1. Carney N, Totten AM, O’Reilly C, Ullman JS, Hawryluk GW, Bell MJ, Bratton SL, Chesnut R, Harris OA, Kissoon N, Rubiano AM, Shutter L, Tasker RC, Vavilala MS, Wilberger J, Wright DW, Ghajar J. Guidelines for the Management of Severe Traumatic Brain Injury, Fourth Edition. Neurosurgery. 2017 Jan 1;80(1):6-15.
2. Almazrou Mazrou SH, Expected benefits of clinical practice guidelines: factors affecting their adherence and methods of implementation and dissemination. J Health Spec 2013;1:141-7
3. Fehlings MG, Nater A. Development and implementation of guidelines in neurosurgery. Neurosurgery Clinics 2015 Apr;26(2):271-282.
4. Chi JH, Eichholz KM, Anderson PA, Arnold PM, Dailey AT, Dhall SS, Harrop JS, Hoh DJ, Qureshi S, Rabb CH, Raksin PB, Kaiser MG, O’Toole JE. Congress of Neurological Surgeons Systematic Review and Evidence-Based Guidelines on the Evaluation and Treatment of Patients With Thoracolumbar Spine Trauma: Novel Surgical Strategies. Neurosurgery. 2019 Jan 1;84(1):E59-E62.
5. Tavakoli S, Peitz G, Ares W, Hafeez S, Grandhi R. Complications of invasive intracranial pressure monitoring devices in neurocritical care. Neurosurg Focus. 2017 Nov;43(5):E6.
6. Hepburn-Smith M, Dynkevich I, Spektor M, Lord A, Czeisler B, Lewis A. Establishment of an External Ventricular Drain Best Practice Guideline: The Quest for a Comprehensive, Universal Standard for External Ventricular Drain Care. J Neurosci Nurs. 2016 Feb;48(1):54-65.
7. Fattahi A, Jahanbakhshi A, Taheri M, Mehrizi A, Chavoshinejad M. Our experience with using a uniform prophylactic protocol in neurosurgery: surgical-site infection did not occur in 272 operations. Br J Neurosurg. 2018 Aug;32(4):396-399.
8. Berríos-Torres SI, Umscheid CA, Bratzler DW, Leas B, Stone EC, Kelz RR, Reinke CE, Morgan S, Solomkin JS, Mazuski JE, Dellinger EP, Itani KMF, Berbari EF, Segreti J, Parvizi J, Blanchard J, Allen G, Kluytmans JAJW, Donlan R, Schecter WP; Healthcare Infection Control Practices Advisory Committee. Centers for Disease Control and Prevention Guideline for the Prevention of Surgical Site Infection, 2017. JAMA Surg. 2017 Aug 1;152(8):784-791.
9. Hesdorffer DC, Ghajar J, Iacono L. Predictors of compliance with the evidence-based guidelines for traumatic brain injury care: a survey of United States trauma centers. J Trauma. 2002 Jun;52(6):1202-9.
10. Khormi YH, Gosadi I, Campbell S, Senthilselvan A, O’Kelly C, Zygun D. Adherence to Brain Trauma Foundation Guidelines for Management of Traumatic Brain Injury Patients and Its Effect on Outcomes: Systematic Review. J Neurotrauma. 2018 Jul 1;35(13):1407-1418.
11. Aiolfi A, Benjamin E, Khor D, Inaba K, Lam L, Demetriades D. Brain Trauma Foundation Guidelines for Intracranial Pressure Monitoring: Compliance and Effect on Outcome. World J Surg. 2017 Jun;41(6):1543-1549. doi: 10.1007/s00268-017-3898-6. Erratum in: World J Surg. 2017 Jun;41(6):1542.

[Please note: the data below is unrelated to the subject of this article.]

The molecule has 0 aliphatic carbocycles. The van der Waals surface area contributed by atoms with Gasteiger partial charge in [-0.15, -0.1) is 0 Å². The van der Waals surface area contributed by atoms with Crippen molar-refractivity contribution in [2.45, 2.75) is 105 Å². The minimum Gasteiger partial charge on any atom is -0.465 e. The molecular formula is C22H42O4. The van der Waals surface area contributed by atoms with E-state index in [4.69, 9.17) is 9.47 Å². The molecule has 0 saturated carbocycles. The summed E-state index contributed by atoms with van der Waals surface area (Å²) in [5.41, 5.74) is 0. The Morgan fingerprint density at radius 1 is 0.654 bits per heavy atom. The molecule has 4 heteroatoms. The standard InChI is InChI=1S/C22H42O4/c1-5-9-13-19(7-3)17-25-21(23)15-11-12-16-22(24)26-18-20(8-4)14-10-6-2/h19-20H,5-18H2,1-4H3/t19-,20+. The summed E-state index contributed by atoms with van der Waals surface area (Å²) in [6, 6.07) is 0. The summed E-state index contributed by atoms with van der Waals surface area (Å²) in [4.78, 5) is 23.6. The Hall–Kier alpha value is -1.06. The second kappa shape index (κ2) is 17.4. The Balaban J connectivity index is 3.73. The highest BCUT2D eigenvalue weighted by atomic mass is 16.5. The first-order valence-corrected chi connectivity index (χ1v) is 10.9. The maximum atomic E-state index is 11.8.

12. Hesdorffer D, Ghajar J, Iacono L. Predictors of Compliance with the Evidence-Based Guidelines for Traumatic Brain Injury Care: A Survey of United States Trauma Centers. J Trauma. 2002 Jun;52(6):1202-1209.
13. Saherwala AA, Bader MK, Stutzman SE, Figueroa SA, Ghajar J, Gorman AR, Minhajuddin A, Olson DM. Increasing Adherence to Brain Trauma Foundation Guidelines for Hospital Care of Patients With Traumatic Brain Injury. Crit Care Nurse. 2018 Feb;38(1):e11-e20.
14. Talving P, Karamanos E, Teixeira PG, Skiada D, Lam L, Belzberg H, Inaba K, Demetriades D. Intracranial pressure monitoring in severe head injury: compliance with Brain Trauma Foundation guidelines and effect on outcomes: a prospective study. J Neurosurg. 2013 Nov;119(5):1248-54.
15. Palmer S, Bader MK, Qureshi A, Palmer J, Shaver T, Borzatta M, et al. The Impact on Outcomes in a Community Hospital Setting of Using the AANS Traumatic Brain Injury Guidelines. The Journal of Trauma: Injury, Infection, and Critical Care. 2001;50(4):657–64.
16. Yuan Q, Wu X, Cheng H, Yang C, Wang Y, Wang E, Qiu B, Fei Z, Lan Q, Wu S, Jiang Y, Feng H, Liu J, Liu K, Zhang F, Jiang R, Zhang J, Tu Y, Wu X, Zhou L, Hu J. Is Intracranial Pressure Monitoring of Patients With Diffuse Traumatic Brain Injury Valuable? An Observational Multicenter Study. Neurosurgery. 2016 Mar;78(3):361-8; discussion 368-9.
17. Fakhry SM, Trask AL, Waller MA, Watts DD; IRTC Neurotrauma Task Force. Management of brain-injured patients by an evidence-based medicine protocol improves outcomes and decreases hospital charges. J Trauma. 2004 Mar;56(3):492-9; discussion 499-500.
18. Gupta D, Sharma D, Kannan N, Prapruettham S, Mock C, Wang J, Qiu Q, Pandey RM, Mahapatra A, Dash HH, Hecker JG, Rivara FP, Rowhani-Rahbar A, Vavilala MS. Guideline Adherence and Outcomes in Severe Adult Traumatic Brain Injury for the CHIRAG (Collaborative Head Injury and Guidelines) Study. World Neurosurg. 2016 May;89:169-79.
19. Gerber L, Chiu Y, Carney N., Härtl R. and Ghajar J. Marked reduction in mortality in patients with severe traumatic brain injury. J Neurosurgery. 2013;119(6):1583-1590.
20. Hoque DM, Kumari V, Ruseckaite R, Romero L, Evans SM. Impact of clinical registries on quality of patient care and health outcomes: protocol for a systematic review. BMJ Open. 2016 Apr;6(4):e010654. doi:10.1136/bmjopen-2015-010654
18th Meeting of WSSFN
June 24-27, 2019; New York
International Summer School Transnasal Endoscopic Surgery: From Sinuses to Skull Base
June 24-28, 2019; Brescia, Italy
The Society of University Neurosurgeons Annual Meeting
June 26-30, 2019; Dubrovnik, Croatia
2019 New England Neurosurgical Society Annual Meeting
June 27-29, 2019; Brewster, Mass.
Neurotrauma 2019 Symposium
June 28-July 3, 2019; Pittsburgh